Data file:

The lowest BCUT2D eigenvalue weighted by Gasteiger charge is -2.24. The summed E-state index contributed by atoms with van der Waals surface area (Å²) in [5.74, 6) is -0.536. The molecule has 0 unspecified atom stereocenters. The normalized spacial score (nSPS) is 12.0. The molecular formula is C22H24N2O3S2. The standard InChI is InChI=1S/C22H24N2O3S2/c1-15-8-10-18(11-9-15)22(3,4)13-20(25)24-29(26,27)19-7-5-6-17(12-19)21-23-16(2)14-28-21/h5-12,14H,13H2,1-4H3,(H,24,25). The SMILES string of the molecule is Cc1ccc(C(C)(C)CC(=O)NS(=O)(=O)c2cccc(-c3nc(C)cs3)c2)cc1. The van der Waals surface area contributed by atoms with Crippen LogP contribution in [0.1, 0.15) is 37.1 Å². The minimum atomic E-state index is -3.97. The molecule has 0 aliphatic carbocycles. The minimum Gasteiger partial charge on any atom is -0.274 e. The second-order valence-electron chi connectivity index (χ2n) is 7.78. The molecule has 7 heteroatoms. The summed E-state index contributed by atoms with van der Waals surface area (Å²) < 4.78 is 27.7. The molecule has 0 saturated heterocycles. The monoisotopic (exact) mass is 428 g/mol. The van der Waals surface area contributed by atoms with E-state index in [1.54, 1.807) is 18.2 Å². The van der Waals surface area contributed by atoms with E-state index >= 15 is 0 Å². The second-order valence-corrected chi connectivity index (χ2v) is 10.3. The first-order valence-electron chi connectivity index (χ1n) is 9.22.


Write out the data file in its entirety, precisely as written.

The lowest BCUT2D eigenvalue weighted by Gasteiger charge is -2.24. The summed E-state index contributed by atoms with van der Waals surface area (Å²) in [5.74, 6) is -0.536. The molecule has 0 unspecified atom stereocenters. The normalized spacial score (nSPS) is 12.0. The molecular formula is C22H24N2O3S2. The standard InChI is InChI=1S/C22H24N2O3S2/c1-15-8-10-18(11-9-15)22(3,4)13-20(25)24-29(26,27)19-7-5-6-17(12-19)21-23-16(2)14-28-21/h5-12,14H,13H2,1-4H3,(H,24,25). The SMILES string of the molecule is Cc1ccc(C(C)(C)CC(=O)NS(=O)(=O)c2cccc(-c3nc(C)cs3)c2)cc1. The van der Waals surface area contributed by atoms with Crippen LogP contribution in [0.1, 0.15) is 37.1 Å². The minimum atomic E-state index is -3.97. The molecule has 0 aliphatic carbocycles. The minimum Gasteiger partial charge on any atom is -0.274 e. The second-order valence-electron chi connectivity index (χ2n) is 7.78. The molecule has 7 heteroatoms. The summed E-state index contributed by atoms with van der Waals surface area (Å²) < 4.78 is 27.7. The molecule has 0 saturated heterocycles. The monoisotopic (exact) mass is 428 g/mol. The van der Waals surface area contributed by atoms with E-state index in [1.54, 1.807) is 18.2 Å². The van der Waals surface area contributed by atoms with E-state index >= 15 is 0 Å². The second-order valence-corrected chi connectivity index (χ2v) is 10.3. The first-order valence-electron chi connectivity index (χ1n) is 9.22.